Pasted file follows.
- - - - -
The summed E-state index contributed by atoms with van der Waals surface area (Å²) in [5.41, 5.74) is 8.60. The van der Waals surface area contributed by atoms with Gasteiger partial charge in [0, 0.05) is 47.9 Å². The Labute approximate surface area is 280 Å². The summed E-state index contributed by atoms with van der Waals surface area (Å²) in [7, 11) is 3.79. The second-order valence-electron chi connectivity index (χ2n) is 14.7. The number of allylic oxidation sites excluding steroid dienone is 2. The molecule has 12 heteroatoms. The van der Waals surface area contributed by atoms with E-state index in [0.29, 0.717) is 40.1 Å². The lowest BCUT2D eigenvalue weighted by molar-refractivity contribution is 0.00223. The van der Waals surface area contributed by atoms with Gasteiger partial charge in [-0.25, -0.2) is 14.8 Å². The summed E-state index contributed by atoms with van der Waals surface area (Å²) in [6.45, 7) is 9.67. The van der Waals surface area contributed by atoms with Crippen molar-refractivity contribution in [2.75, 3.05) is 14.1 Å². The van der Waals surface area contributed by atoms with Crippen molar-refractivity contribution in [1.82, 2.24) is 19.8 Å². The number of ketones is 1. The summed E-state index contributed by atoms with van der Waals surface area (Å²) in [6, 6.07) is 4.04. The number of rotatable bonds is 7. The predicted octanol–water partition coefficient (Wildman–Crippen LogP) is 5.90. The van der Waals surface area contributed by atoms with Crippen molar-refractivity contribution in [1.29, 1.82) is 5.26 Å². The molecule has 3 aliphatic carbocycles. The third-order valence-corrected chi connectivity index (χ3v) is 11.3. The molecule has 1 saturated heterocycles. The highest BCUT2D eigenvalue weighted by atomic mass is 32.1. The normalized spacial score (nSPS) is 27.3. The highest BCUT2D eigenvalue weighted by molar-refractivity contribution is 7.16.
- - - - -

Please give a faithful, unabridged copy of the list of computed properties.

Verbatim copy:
The summed E-state index contributed by atoms with van der Waals surface area (Å²) in [5.41, 5.74) is 8.60. The van der Waals surface area contributed by atoms with Gasteiger partial charge in [0, 0.05) is 47.9 Å². The Labute approximate surface area is 280 Å². The summed E-state index contributed by atoms with van der Waals surface area (Å²) in [7, 11) is 3.79. The second-order valence-electron chi connectivity index (χ2n) is 14.7. The number of allylic oxidation sites excluding steroid dienone is 2. The molecule has 12 heteroatoms. The van der Waals surface area contributed by atoms with E-state index in [0.29, 0.717) is 40.1 Å². The lowest BCUT2D eigenvalue weighted by molar-refractivity contribution is 0.00223. The van der Waals surface area contributed by atoms with Gasteiger partial charge in [-0.25, -0.2) is 14.8 Å². The summed E-state index contributed by atoms with van der Waals surface area (Å²) in [6.45, 7) is 9.67. The van der Waals surface area contributed by atoms with Crippen molar-refractivity contribution in [2.75, 3.05) is 14.1 Å². The van der Waals surface area contributed by atoms with Crippen molar-refractivity contribution in [1.82, 2.24) is 19.8 Å². The number of ketones is 1. The summed E-state index contributed by atoms with van der Waals surface area (Å²) in [6, 6.07) is 4.04. The number of rotatable bonds is 7. The predicted octanol–water partition coefficient (Wildman–Crippen LogP) is 5.90. The van der Waals surface area contributed by atoms with Crippen molar-refractivity contribution in [1.29, 1.82) is 5.26 Å². The molecule has 3 aliphatic carbocycles. The third-order valence-corrected chi connectivity index (χ3v) is 11.3. The molecule has 1 saturated heterocycles. The highest BCUT2D eigenvalue weighted by atomic mass is 32.1. The normalized spacial score (nSPS) is 27.3. The highest BCUT2D eigenvalue weighted by molar-refractivity contribution is 7.16.